In 2020, among the top 2,500 R&D investing firms[1] in the world, only 105 were UK-based in 2020 (779 are based in the USA, 597 in China, 293 in Japan and 124 in Germany). Furthermore, only two companies headquartered in the UK are among the top 100 R&D investing firms in 2020.

    Chart 2.9
    Note: R&D investing companies are the 2,500 firms that invested the largest sums in R&D worldwide in 2020, as defined in the EU Industrial R&D Investment Scoreboard. These companies have headquarters in 39 countries and represent 90% of the expenditure in R&D by the business sector in 2020. Source: European Commission (2021). The 2021 EU Industrial R&D Investment Scoreboard


    There were no firms headquartered in the UK among the top 100 patent applicants at the United States Patent and Trademark Office (USPTO) in 2020, 2019, and 2018. The presence of few companies with headquarters in the UK among the top patenting firms worldwide is consistent with analyses conducted by the European Commission and the OECD, covering the world’s five largest patent IP offices.[2]

Going beyond the creation of new knowledge

The UK is recognised as a world leader for its research and scientific institutions. However, tackling many of the socio-economic challenges likely to impact the UK economy in the years to come, and securing economic and social benefits from research, requires going beyond the creation of new knowledge (i.e. R&D). We need to ensure that innovation is also deployed towards commercial success and practical application.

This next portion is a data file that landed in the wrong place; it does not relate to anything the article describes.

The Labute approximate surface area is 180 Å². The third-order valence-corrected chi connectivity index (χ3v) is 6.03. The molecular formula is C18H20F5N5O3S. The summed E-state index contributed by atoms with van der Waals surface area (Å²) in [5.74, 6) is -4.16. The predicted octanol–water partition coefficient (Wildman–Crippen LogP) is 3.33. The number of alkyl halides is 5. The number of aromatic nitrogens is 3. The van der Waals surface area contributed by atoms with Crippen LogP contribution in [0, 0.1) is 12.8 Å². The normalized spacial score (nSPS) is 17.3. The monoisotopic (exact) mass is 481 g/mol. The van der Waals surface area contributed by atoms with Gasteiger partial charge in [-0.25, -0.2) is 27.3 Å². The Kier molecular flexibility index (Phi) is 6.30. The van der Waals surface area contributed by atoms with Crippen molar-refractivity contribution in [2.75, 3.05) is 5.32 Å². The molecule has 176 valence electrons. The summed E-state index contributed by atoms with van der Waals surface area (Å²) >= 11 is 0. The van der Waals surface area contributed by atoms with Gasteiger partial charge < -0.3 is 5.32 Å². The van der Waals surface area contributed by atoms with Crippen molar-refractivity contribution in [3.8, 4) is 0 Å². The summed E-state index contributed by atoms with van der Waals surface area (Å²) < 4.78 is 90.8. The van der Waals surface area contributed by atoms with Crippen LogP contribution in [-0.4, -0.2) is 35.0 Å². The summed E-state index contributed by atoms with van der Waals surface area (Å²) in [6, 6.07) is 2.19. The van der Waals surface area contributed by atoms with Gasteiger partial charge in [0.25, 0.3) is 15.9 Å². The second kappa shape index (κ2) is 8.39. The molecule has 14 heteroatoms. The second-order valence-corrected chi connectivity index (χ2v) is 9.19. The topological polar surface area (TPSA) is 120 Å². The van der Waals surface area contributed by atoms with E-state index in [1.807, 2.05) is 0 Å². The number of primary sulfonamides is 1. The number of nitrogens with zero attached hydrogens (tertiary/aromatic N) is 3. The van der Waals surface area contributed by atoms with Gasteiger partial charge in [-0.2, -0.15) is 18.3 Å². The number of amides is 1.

Continuous efforts from both the public and the private sectors are needed to ensure productivity gains, the shift into higher value activities, the upgrading of existing industries, and to build the foundations for the industries of tomorrow.


[1] R&D investing companies are the 2,500 firms that invested the largest sums in R&D worldwide in 2020, as defined in the EU Industrial R&D Investment Scoreboard. Those companies have headquarters in 39 countries and represent 90% of the expenditure in R&D by the business sector in 2020.

[2] Amoroso et al. (2021). World Corporate Top R&D investors: Paving the way for climate neutrality. A joint JRC and OECD report.


This analysis draws from Section 2 of the 2022 UK Innovation Report. Values reported are US$ unless identified otherwise, to aid in international comparisons.

For data, references, and more analysis on the UK’s competitive advantage, including sectoral analysis of productivity, and whether the UK is capturing value from the net zero transition, see the full 2022 UK Innovation Report, produced by the Policy Links team at Cambridge Industrial Innovation Policy.

Dr Michele Palladino is a Senior Policy Analyst within the Policy Links team of IfM Engage. This blog was informed by work conducted by Dr Carlos Lopez-Gomez, Dr David Leal-Ayala, Dr Jennifer Castenada-Navarrete, and Dr Liz Killen.

You can contact Michele and the Policy Links team at Cambridge Industrial Innovation Policy at ifm-policy-links@eng.cam.ac.uk

Get in touch to find out more about working with us

Share this resource

Copy link
Link Copied to clipboard